Use a slotted (metal, like a fish spatula) spatula or a strainer to lift out doughnuts onto prepared trays. Once cool enough to handle, but while still warm, dip one side of the doughnuts into the glaze, flip so the glaze is on top, and set back on the racks to let the glaze set. For the doughnut holes, drop the whole thing into the glaze and roll around to coat. Set back on racks to set.

    Enjoy warm or at room temperature.

    You can use any size cutter you like, but the yield (and frying time) will vary if you change the size. Please adjust accordingly.

    If you'd rather have a Spiced Sugar topping, combine sugar (1½ cups) with ground cinnamon (2 Tbs.) & ground nutmeg (1 Tbs. + 1 tsp.). As soon as you lift the doughnuts out of the oil, set them into the spiced sugar and roll or turn to coat with the mixture and then set onto the racks to cool.

    adapted from Portuguese Girl Cooks and Bon Appetit
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    Join us around the family table this week for our #SundaySupper Autumn Feast: All Things Orange hosted by the fabulous Pam from The Meltaways.  We hope to inspire you with these mouthwatering recipes from our talented contributors.  We will be sharing them all day long and would love for you to share your favorite Autumn-inspired recipes (especially ORANGE ones) during our #SundaySupper live chat at 7pm (Eastern).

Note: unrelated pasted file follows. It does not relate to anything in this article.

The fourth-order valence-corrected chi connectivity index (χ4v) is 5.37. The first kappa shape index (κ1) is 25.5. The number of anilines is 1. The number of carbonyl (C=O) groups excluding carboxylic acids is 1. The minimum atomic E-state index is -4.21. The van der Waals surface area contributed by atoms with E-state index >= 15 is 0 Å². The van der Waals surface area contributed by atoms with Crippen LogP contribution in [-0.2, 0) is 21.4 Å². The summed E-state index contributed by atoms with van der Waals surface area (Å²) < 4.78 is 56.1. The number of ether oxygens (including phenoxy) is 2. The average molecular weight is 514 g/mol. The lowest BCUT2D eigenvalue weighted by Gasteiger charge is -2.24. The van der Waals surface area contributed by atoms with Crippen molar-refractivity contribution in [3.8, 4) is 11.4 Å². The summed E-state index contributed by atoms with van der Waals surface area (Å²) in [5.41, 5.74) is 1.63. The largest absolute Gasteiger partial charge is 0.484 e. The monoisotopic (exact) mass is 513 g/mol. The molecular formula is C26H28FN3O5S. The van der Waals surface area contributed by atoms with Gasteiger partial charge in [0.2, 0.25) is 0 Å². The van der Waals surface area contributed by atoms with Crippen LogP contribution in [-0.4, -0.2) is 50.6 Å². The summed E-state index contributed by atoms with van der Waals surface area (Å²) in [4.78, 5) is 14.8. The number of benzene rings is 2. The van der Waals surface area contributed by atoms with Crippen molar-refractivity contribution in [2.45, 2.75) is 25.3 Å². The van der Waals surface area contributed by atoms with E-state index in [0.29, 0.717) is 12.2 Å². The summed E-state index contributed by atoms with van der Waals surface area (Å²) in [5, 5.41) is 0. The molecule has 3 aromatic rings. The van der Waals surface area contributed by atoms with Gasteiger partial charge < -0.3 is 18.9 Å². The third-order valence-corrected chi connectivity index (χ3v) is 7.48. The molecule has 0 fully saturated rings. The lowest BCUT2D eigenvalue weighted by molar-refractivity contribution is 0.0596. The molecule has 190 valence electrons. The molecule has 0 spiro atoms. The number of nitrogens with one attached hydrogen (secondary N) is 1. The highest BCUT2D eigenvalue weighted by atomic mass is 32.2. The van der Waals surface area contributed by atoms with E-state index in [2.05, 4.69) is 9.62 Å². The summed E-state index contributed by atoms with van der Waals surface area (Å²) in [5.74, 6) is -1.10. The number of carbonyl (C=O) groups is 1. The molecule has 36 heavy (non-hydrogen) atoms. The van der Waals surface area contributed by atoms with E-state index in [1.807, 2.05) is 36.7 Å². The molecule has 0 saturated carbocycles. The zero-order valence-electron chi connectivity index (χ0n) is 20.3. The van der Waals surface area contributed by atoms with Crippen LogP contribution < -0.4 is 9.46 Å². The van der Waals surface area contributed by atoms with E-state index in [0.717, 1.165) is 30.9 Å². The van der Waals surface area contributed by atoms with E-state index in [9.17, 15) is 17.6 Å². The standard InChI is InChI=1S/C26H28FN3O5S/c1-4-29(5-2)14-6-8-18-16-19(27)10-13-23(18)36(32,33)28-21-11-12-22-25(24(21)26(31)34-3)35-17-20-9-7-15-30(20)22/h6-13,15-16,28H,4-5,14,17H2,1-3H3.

Sunrise  (Breakfast and Brunch)
    High Noon (Soups, Salads and Sandwiches)
    Sunset (Dinner and Main Dishes)
    By The Bonfire (Sweets, Snacks and Sips)

    Please be sure you join us on Twitter throughout the day during #SundaySupper. We’ll be meeting up at 7:00 pm (Eastern) for our weekly #SundaySupper  live chat where we’ll talk about our favorite orange (and all things Autumn) recipes! All you have to do is follow the #SundaySupper hashtag, or you can follow us through TweetChat!  We’d also love to feature your Autumn recipes on our #SundaySupper Pinterest board and share them with all of our followers!  And feel free to leave links to your favorite Orange recipes to celebrate Fall in the comment section of this post - I'd love to see them!

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    Heather is a Michiana-based food, drink, and travel writer with a fondness for garlic, freshly baked bread, stinky cheese, single malt Scotch, and Mexican food—who believes that immersing herself in different cultures one bite at a time is the best path to enlightenment.